Prolactin (PRL) is an important regulator of multiple biological functions, and the control of PRL expression integrates a wide spectrum of molecules throughout vertebrates. PRL-releasing peptide (PrRP) seems to be an essential stimulator of PRL transcription and secretion in teleost pituitary and peripheral organs. In the amphibious euryhaline mudskipper, the localization of mRNA levels of PrRP and PRL as well as their regulation during acclimation to different environments are closely related. The presence of PrRP-PRL axes in the peripheral organs might suggest an ancient history of this axis prior to the evolution of the hypothalamus-pituitary, and it is possible that the PrRP is an original and primary regulator of PRL. In the euryhaline fishes, the permeability of gut of seawater-acclimated fish is generally greater than that of the freshwater (FW)-acclimated fish. The modification in the epithelial cell renewal system may play an important role in regulation of the permeability. PRL induces the cell proliferation during FW acclimation, whereas cortisol stimulates both cell proliferation and apoptosis. Indeed, a large proportion of the various actions of PRL seem to be associated directly or indirectly with cell proliferation and/or apoptosis, which might be a primary function of PRL.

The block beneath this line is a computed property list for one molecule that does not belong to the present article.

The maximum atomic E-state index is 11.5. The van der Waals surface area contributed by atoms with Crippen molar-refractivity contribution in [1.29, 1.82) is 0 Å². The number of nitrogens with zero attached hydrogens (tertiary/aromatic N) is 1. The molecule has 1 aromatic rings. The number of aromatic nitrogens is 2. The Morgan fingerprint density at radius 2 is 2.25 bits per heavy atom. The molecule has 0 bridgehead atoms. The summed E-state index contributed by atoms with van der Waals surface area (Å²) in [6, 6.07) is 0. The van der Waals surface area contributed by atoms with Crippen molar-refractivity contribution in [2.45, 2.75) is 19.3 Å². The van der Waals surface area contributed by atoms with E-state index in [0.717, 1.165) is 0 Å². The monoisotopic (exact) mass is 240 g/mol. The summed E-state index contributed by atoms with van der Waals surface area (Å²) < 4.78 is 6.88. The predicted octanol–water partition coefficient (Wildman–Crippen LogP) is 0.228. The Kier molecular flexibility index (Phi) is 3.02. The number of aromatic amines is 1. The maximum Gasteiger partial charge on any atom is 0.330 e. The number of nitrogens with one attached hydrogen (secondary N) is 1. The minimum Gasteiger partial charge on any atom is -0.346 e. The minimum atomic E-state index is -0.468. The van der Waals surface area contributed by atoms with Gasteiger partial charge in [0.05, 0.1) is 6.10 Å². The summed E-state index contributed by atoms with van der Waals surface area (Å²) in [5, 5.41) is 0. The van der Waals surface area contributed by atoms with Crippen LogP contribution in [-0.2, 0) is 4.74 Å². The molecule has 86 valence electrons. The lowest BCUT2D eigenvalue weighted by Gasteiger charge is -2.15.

- Cell proliferation
- Growth hormone
- Prolactin-releasing peptide
- Teleost fish
ASJC Scopus subject areas
- Biochemistry, Genetics and Molecular Biology(all)
- History and Philosophy of Science